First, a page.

Thursday, September 29, 2005

Chief Justice Roberts Confirmed

I am very, very pleased. On to the next confirmation...

Monday, September 26, 2005

Fr. Jenkins' Inaugural Address

Here's a link to the new ND President's inaugural address. I thought it was excellent, stressing the need for a real relationship between faith and reason, academic excellence and strong faith. He seemed courageous, stating that it was controversial for Notre Dame to maintain this mission of a truly Catholic university. You can tell he is a Thomist, and a good one, at that. I was impressed from beginning to end. The sense I got is that we have been given the difficult task of pursuing the Truth. We can ask the hard questions while still knowing where the ultimate answer comes from - Jesus Christ in his Catholic Church. This allows for a certain confidence in our inquiry, a contribution much needed in the academic field today.

Thanks to Father Jenkins for inspiring the leaders of Our Lady's university to maintain the Catholic identity of this place. Be assured of our prayers as you embark on this difficult, but fulfilling task.

Friday, September 23, 2005

Orange T-shirt Day at ND

Next Thursday, the unrecognized Gay-Straight Alliance at Notre Dame will attempt yet another "Gay? Fine By Me." t-shirt day. In recent years this has been surrounded by controversy, as the message of the shirts is inherently ambiguous, causing confusion. For information on this event, check out the AllianceND website.

Here is an article I wrote in 2004 expressing my views on the shirts. Again, I would like to stress that I believe that homosexuals should be welcomed and loved as any other person made in the image and likeness of God. My objection is to the harmful glorification and approval of disordered acts. In fact, in talking to someone on campus who counsels homosexuals here at ND, I was told that there are homosexuals on campus who are deeply disturbed and offended by these shirts. Something to ponder...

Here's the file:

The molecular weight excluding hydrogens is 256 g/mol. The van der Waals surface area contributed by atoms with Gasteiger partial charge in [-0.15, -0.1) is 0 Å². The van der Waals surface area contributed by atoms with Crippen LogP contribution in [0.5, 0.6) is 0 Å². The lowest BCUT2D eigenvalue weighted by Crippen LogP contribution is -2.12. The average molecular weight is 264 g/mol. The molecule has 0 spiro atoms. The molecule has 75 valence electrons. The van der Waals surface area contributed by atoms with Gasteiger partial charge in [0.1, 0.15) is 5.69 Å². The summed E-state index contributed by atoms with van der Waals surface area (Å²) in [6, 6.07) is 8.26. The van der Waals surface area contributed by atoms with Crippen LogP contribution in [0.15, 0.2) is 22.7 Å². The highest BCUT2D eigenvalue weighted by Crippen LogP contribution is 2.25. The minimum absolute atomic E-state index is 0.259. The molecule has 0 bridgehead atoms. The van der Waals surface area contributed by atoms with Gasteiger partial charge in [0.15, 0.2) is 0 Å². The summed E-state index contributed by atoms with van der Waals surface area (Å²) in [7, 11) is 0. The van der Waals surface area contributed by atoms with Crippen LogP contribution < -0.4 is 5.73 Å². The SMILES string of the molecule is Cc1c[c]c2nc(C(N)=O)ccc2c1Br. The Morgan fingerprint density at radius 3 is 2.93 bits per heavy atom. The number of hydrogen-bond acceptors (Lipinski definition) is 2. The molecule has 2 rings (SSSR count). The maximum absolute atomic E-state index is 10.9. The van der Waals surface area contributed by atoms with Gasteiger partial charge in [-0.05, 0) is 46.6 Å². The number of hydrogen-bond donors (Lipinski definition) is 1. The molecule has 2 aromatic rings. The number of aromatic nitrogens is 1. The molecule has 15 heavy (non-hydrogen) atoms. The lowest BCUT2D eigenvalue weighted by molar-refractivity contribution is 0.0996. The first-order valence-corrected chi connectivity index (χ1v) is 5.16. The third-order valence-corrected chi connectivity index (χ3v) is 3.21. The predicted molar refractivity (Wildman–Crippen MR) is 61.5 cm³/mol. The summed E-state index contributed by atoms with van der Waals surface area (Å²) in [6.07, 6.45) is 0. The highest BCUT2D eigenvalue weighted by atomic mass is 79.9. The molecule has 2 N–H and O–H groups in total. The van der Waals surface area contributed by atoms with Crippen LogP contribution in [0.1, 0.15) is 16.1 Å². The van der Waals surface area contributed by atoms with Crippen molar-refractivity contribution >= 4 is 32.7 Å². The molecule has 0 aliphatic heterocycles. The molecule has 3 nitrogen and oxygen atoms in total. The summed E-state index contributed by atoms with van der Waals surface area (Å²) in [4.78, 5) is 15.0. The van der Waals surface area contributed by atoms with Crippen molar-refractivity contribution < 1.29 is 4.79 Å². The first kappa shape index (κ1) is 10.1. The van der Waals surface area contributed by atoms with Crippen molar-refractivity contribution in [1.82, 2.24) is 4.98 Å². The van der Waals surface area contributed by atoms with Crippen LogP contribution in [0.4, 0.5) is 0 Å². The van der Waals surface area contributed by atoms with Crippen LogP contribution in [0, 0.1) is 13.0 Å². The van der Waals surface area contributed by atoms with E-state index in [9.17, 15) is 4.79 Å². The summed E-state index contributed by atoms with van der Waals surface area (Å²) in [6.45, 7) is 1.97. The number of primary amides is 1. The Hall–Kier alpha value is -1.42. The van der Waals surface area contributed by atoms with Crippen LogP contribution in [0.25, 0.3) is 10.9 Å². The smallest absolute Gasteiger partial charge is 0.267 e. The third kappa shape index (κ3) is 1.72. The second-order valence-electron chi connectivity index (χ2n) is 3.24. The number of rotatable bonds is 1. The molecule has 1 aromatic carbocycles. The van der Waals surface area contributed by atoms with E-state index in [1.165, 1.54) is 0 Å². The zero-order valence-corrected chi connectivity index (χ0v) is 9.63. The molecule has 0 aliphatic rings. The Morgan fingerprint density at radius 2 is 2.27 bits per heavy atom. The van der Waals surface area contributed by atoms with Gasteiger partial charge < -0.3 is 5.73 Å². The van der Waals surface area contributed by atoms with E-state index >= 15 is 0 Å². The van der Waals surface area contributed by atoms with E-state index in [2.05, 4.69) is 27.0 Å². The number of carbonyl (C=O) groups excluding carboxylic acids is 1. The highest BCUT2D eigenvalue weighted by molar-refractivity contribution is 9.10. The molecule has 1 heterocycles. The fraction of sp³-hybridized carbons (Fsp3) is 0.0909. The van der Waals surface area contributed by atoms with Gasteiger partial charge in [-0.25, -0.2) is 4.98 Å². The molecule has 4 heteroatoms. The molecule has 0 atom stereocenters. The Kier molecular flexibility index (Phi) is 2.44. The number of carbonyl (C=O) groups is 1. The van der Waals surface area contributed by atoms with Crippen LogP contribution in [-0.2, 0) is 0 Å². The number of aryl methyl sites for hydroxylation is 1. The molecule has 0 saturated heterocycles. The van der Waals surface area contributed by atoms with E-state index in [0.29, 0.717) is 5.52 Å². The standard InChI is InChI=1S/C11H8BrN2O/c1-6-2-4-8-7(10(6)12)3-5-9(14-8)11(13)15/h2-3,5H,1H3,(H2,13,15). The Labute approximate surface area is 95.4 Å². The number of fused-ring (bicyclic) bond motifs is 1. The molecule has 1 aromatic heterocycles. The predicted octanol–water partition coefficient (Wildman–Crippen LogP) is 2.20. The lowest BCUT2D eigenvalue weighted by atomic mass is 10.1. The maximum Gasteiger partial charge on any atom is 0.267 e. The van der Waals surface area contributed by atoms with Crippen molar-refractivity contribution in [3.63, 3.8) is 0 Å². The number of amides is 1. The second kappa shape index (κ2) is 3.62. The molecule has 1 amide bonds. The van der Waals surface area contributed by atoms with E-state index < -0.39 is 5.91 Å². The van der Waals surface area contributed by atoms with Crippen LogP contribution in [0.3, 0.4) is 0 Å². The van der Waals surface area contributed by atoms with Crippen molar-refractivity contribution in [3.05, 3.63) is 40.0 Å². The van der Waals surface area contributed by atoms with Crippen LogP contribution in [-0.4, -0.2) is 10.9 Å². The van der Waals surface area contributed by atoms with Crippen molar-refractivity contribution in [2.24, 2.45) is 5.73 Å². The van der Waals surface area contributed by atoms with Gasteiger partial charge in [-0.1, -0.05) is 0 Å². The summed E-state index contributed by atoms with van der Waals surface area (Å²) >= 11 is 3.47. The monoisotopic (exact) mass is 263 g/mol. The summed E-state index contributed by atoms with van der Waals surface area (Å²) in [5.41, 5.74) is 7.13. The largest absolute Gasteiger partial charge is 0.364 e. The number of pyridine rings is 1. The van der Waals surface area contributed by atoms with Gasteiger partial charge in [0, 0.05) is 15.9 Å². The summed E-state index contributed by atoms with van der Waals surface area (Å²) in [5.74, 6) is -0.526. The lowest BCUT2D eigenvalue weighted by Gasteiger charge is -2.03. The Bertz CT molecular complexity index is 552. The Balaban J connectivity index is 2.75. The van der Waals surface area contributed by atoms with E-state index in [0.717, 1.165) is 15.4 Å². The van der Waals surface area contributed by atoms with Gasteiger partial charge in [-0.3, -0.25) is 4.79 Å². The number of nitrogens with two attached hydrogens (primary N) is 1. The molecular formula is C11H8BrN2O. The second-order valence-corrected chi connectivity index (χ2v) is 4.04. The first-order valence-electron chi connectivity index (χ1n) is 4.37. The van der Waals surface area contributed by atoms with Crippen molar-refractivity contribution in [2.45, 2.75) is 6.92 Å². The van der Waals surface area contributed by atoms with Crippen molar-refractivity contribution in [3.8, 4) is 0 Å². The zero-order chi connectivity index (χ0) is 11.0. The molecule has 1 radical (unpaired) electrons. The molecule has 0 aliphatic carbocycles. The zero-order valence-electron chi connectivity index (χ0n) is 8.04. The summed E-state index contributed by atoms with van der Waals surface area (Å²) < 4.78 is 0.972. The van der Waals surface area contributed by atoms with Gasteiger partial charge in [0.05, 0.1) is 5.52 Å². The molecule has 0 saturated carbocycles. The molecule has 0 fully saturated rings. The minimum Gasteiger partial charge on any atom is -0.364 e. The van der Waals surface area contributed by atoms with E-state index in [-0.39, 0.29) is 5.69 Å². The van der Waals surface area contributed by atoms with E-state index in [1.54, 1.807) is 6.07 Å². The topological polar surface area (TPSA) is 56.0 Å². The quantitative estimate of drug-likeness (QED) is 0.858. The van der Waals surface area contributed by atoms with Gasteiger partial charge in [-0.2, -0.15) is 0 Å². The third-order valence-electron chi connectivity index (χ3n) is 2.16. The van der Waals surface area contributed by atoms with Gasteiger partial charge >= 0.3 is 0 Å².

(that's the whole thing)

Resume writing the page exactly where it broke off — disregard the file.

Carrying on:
Thursday, September 15, 2005

Federalist Society at NDLS

I was glancing over the list of names on the email list for the Federalist Society today, and I did a count. It appears that OVER 1/3 of the law school student body is a member of the Federalist Society. Crazy. I don't know what that says, but it at least says that there are generally conservative, open-minded folks interested in debate here at NDLS. The President of the Notre Dame Chapter has his own blog. Check it out here.

Wednesday, September 14, 2005

Pharmacists to be Denied Conscience Rights

The Ontario Health Professions Regulatory Advisory Council is gearing up to pass a resolution that would effectively prevent pharmacists from refusing to provide pharmaceuticals such as the Pill based on religious objections. Again, this type of regulation violates the rights of those pharmacists who act on their conscience by not providing abortifacients or contraceptives. It reminds me of those bumper stickers I've seen - "Don't like abortion? Don't have one." Now, these bumper stickers are seriously twisted and disturbing, but couldn't we apply the same low standard in these cases? "Like Contraception? Go somewhere else to get it." As far as I can see, there is nothing in the Charter that guarantees a right to contraception.